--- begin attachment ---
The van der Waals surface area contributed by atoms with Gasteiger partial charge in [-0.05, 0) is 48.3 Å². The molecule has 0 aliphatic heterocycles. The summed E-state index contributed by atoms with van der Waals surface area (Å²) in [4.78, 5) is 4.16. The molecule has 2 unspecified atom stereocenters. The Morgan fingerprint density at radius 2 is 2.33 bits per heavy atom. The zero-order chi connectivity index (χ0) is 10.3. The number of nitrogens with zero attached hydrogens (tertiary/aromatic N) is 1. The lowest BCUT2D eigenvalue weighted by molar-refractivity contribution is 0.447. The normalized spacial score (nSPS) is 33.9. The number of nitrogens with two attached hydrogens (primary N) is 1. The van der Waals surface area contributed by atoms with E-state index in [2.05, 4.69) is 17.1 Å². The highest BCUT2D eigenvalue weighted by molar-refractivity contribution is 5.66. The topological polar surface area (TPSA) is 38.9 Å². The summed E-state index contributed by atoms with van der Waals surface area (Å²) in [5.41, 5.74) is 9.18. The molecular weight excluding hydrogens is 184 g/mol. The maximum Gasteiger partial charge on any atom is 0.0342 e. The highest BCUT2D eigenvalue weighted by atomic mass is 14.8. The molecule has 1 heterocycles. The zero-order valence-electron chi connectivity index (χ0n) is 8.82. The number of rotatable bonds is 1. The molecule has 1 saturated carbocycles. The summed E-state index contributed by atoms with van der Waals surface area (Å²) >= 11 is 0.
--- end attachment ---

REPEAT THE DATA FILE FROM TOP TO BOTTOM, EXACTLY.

The van der Waals surface area contributed by atoms with Gasteiger partial charge in [-0.05, 0) is 48.3 Å². The molecule has 0 aliphatic heterocycles. The summed E-state index contributed by atoms with van der Waals surface area (Å²) in [4.78, 5) is 4.16. The molecule has 2 unspecified atom stereocenters. The Morgan fingerprint density at radius 2 is 2.33 bits per heavy atom. The zero-order chi connectivity index (χ0) is 10.3. The number of nitrogens with zero attached hydrogens (tertiary/aromatic N) is 1. The lowest BCUT2D eigenvalue weighted by molar-refractivity contribution is 0.447. The normalized spacial score (nSPS) is 33.9. The number of nitrogens with two attached hydrogens (primary N) is 1. The van der Waals surface area contributed by atoms with E-state index in [2.05, 4.69) is 17.1 Å². The highest BCUT2D eigenvalue weighted by molar-refractivity contribution is 5.66. The topological polar surface area (TPSA) is 38.9 Å². The summed E-state index contributed by atoms with van der Waals surface area (Å²) in [5.41, 5.74) is 9.18. The molecular weight excluding hydrogens is 184 g/mol. The maximum Gasteiger partial charge on any atom is 0.0342 e. The highest BCUT2D eigenvalue weighted by atomic mass is 14.8. The molecule has 1 heterocycles. The zero-order valence-electron chi connectivity index (χ0n) is 8.82. The number of rotatable bonds is 1. The molecule has 1 saturated carbocycles. The summed E-state index contributed by atoms with van der Waals surface area (Å²) >= 11 is 0.